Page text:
The Bell County Health District has confirmed one possible measles case of a child in West Bell County.
Two earlier cases have been ruled out, according to the health district.
All precautionary measures are being taken to prevent further spread. The children had not been vaccinated or had not completed the vaccine series.
Dr. Manjusha Gaglani, pediatric infectious disease physician at Baylor Scott & White McLane Children’s Medical Center, said if the measles cases are pending and awaiting lab confirmation, residents shouldn’t panic, but be aware, especially among children who are 12 months and older who have not received their MMR vaccine. The MMR vaccine is for measles, mumps and rubella, or German measles.
“They should go ahead and get the vaccination,” Gaglani said. “Children who are 4 years old and older and haven’t had their second dose should go ahead and get the second dose.”
By taking these measures, the community would be overall prepared if the cases are confirmed, she said.
“Measles are so highly contagious, vaccinations are our best bet,” Gaglani said.
The symptoms are a high fever, runny nose, cough and pink eyes. After two or three days of the symptoms a rash that looks like a heat rash will appear. It will first show up around the ears and along the hairline. It will then spread down the body. The rash will merge into red patches across the body.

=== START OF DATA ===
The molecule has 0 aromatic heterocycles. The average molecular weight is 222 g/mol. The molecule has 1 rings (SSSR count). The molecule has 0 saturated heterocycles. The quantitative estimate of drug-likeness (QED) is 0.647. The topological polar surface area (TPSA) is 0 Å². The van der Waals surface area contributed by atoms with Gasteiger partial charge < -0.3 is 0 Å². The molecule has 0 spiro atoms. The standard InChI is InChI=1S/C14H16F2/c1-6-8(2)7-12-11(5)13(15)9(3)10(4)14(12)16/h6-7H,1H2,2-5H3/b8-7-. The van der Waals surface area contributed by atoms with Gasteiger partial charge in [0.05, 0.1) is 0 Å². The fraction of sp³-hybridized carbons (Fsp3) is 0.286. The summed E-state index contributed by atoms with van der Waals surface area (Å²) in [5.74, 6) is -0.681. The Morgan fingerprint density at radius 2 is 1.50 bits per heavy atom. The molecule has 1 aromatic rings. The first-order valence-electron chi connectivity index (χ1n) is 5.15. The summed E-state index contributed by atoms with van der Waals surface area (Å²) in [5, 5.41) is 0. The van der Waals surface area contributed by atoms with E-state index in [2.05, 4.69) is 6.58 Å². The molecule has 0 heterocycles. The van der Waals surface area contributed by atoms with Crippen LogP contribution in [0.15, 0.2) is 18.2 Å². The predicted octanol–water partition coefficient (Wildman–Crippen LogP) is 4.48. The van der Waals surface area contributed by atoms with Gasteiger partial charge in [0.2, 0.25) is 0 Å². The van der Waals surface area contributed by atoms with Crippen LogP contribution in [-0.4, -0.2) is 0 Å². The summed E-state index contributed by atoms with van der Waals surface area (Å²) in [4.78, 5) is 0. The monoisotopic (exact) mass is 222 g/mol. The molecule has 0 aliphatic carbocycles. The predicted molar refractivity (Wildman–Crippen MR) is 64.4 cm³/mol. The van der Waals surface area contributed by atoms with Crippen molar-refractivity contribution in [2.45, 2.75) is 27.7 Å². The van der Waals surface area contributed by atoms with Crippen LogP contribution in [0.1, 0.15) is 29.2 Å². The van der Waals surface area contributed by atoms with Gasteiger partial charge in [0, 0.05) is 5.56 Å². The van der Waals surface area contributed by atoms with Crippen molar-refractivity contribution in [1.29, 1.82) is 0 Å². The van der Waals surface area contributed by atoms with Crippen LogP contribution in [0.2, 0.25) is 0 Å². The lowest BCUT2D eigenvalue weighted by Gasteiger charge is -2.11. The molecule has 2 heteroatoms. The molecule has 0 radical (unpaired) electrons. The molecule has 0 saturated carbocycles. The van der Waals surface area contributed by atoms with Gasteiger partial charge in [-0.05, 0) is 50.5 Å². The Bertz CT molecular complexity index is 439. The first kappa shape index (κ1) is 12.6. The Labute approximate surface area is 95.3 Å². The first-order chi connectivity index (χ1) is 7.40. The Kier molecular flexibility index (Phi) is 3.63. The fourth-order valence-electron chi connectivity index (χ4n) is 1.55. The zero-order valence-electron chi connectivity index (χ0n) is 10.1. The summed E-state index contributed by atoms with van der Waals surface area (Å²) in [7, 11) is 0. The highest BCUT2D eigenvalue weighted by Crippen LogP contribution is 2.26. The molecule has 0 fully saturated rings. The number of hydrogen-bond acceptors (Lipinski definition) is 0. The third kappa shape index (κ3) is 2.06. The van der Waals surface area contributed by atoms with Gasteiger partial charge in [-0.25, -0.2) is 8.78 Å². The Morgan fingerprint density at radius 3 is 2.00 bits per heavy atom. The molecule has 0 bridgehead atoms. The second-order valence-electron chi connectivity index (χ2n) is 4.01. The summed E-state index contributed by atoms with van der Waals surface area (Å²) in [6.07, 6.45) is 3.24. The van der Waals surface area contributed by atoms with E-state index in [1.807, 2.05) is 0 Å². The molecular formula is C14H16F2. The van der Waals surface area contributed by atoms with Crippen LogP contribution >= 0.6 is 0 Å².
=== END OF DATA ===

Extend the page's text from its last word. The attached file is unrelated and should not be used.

“If your skin is dark it’s harder to see,” Gaglani said.
If there is someone in the family who is immunocompromised or are pregnant and haven’t received the vaccine, they should avoid contact with anyone with the measles.
It takes two weeks to develop full immunity to the disease after the being inoculated.
“If you are exposed to the measles without having had the vaccination, there is a 90 percent chance of developing the disease,” she said.
Parents who have a child who might have the measles should seek medical help, but call before showing up at a clinic.
“When you make the appointment, make the clinic aware of the possibility of it being a case of measles, so we can be ready,” Gaglani said. “We have to put the patient in an airborne isolation room. We put masks on them as soon as they enter and we don’t want them in the waiting room.”
The virus is spread by droplets from the coughing and sneezing, which can stay suspended in air particles for two hours.
Young children may become dehydrated, because they can become very sick.
The youngest patients can get bacterial infections, ear infections and pneumonia and the mortality rate is high because of all the complications, she said.
An individual with the measles is contagious four days before the rash appears and four days after the rash disappears. Those exposed can become ill within seven to 21 days.
Five cases of measles were confirmed in the greater Houston area this week.
The cases, all announced Monday, include three in Harris County, one in Galveston County and one in Montgomery County. They involve four children, all less than 2 years of age, and a woman between the ages of 25 and 35.